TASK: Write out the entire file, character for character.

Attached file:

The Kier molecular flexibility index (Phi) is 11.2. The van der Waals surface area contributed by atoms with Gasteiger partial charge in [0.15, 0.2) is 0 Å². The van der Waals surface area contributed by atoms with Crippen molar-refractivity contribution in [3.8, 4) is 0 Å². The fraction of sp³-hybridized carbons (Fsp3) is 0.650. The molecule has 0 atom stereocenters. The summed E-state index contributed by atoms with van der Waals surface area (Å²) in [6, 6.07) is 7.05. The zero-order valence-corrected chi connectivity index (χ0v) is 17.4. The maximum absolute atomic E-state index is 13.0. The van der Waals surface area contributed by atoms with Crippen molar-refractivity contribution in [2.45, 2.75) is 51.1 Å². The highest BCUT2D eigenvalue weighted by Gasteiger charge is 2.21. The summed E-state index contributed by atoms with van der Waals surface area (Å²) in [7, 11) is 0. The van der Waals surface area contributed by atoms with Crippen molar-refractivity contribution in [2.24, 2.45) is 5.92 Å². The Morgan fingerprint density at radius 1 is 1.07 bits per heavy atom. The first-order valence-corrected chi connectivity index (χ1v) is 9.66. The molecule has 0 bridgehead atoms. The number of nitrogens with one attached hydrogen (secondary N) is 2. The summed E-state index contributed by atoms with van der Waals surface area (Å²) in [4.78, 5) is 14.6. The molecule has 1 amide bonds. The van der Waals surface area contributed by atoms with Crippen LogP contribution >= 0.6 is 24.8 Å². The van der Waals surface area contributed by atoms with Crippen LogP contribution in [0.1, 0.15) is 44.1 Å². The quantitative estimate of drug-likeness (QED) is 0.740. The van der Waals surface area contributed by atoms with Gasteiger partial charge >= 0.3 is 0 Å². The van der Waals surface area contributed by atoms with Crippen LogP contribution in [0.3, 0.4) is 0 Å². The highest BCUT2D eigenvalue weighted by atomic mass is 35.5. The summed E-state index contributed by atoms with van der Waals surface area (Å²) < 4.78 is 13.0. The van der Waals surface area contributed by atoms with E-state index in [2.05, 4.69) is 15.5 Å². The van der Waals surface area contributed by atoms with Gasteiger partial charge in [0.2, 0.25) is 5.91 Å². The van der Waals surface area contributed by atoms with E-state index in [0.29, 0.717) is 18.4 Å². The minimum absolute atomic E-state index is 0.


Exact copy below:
The Kier molecular flexibility index (Phi) is 11.2. The van der Waals surface area contributed by atoms with Gasteiger partial charge in [0.15, 0.2) is 0 Å². The van der Waals surface area contributed by atoms with Crippen molar-refractivity contribution in [3.8, 4) is 0 Å². The fraction of sp³-hybridized carbons (Fsp3) is 0.650. The molecule has 0 atom stereocenters. The summed E-state index contributed by atoms with van der Waals surface area (Å²) in [6, 6.07) is 7.05. The zero-order valence-corrected chi connectivity index (χ0v) is 17.4. The maximum absolute atomic E-state index is 13.0. The van der Waals surface area contributed by atoms with Crippen molar-refractivity contribution in [2.45, 2.75) is 51.1 Å². The highest BCUT2D eigenvalue weighted by Gasteiger charge is 2.21. The summed E-state index contributed by atoms with van der Waals surface area (Å²) in [7, 11) is 0. The van der Waals surface area contributed by atoms with Crippen molar-refractivity contribution in [2.24, 2.45) is 5.92 Å². The Morgan fingerprint density at radius 1 is 1.07 bits per heavy atom. The first-order valence-corrected chi connectivity index (χ1v) is 9.66. The molecule has 0 bridgehead atoms. The number of nitrogens with one attached hydrogen (secondary N) is 2. The summed E-state index contributed by atoms with van der Waals surface area (Å²) in [4.78, 5) is 14.6. The molecule has 1 amide bonds. The van der Waals surface area contributed by atoms with Crippen LogP contribution >= 0.6 is 24.8 Å². The van der Waals surface area contributed by atoms with Crippen LogP contribution in [0.1, 0.15) is 44.1 Å². The quantitative estimate of drug-likeness (QED) is 0.740. The van der Waals surface area contributed by atoms with Gasteiger partial charge >= 0.3 is 0 Å². The van der Waals surface area contributed by atoms with Crippen LogP contribution in [0.3, 0.4) is 0 Å². The highest BCUT2D eigenvalue weighted by atomic mass is 35.5. The summed E-state index contributed by atoms with van der Waals surface area (Å²) < 4.78 is 13.0. The van der Waals surface area contributed by atoms with E-state index in [2.05, 4.69) is 15.5 Å². The van der Waals surface area contributed by atoms with Gasteiger partial charge in [0.2, 0.25) is 5.91 Å². The van der Waals surface area contributed by atoms with E-state index in [0.29, 0.717) is 18.4 Å². The minimum absolute atomic E-state index is 0.